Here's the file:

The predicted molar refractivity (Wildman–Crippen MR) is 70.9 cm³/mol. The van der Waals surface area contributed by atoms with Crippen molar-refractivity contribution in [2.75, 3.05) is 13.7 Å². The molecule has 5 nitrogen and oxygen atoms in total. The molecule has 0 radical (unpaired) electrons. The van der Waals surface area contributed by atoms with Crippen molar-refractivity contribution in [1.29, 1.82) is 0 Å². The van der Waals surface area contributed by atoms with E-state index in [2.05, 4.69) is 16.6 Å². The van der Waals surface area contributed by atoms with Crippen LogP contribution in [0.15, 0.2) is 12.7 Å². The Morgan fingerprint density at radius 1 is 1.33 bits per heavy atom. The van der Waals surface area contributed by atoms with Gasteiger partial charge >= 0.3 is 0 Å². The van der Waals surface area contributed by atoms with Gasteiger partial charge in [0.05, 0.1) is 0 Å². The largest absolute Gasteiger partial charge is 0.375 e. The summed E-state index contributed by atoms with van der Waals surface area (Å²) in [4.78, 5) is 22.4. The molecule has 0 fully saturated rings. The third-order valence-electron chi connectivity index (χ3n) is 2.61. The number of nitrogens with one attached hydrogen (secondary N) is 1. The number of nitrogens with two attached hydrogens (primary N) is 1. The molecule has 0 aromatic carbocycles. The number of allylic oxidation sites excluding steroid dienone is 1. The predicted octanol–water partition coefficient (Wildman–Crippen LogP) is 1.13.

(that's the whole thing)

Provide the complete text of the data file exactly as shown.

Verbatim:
The predicted molar refractivity (Wildman–Crippen MR) is 70.9 cm³/mol. The van der Waals surface area contributed by atoms with Crippen molar-refractivity contribution in [2.75, 3.05) is 13.7 Å². The molecule has 5 nitrogen and oxygen atoms in total. The molecule has 0 radical (unpaired) electrons. The van der Waals surface area contributed by atoms with Crippen molar-refractivity contribution in [1.29, 1.82) is 0 Å². The van der Waals surface area contributed by atoms with E-state index in [2.05, 4.69) is 16.6 Å². The van der Waals surface area contributed by atoms with Crippen LogP contribution in [0.15, 0.2) is 12.7 Å². The Morgan fingerprint density at radius 1 is 1.33 bits per heavy atom. The van der Waals surface area contributed by atoms with Gasteiger partial charge >= 0.3 is 0 Å². The van der Waals surface area contributed by atoms with Gasteiger partial charge in [0.05, 0.1) is 0 Å². The largest absolute Gasteiger partial charge is 0.375 e. The summed E-state index contributed by atoms with van der Waals surface area (Å²) in [4.78, 5) is 22.4. The molecule has 0 fully saturated rings. The third-order valence-electron chi connectivity index (χ3n) is 2.61. The number of nitrogens with one attached hydrogen (secondary N) is 1. The number of nitrogens with two attached hydrogens (primary N) is 1. The molecule has 0 aromatic carbocycles. The number of allylic oxidation sites excluding steroid dienone is 1. The predicted octanol–water partition coefficient (Wildman–Crippen LogP) is 1.13.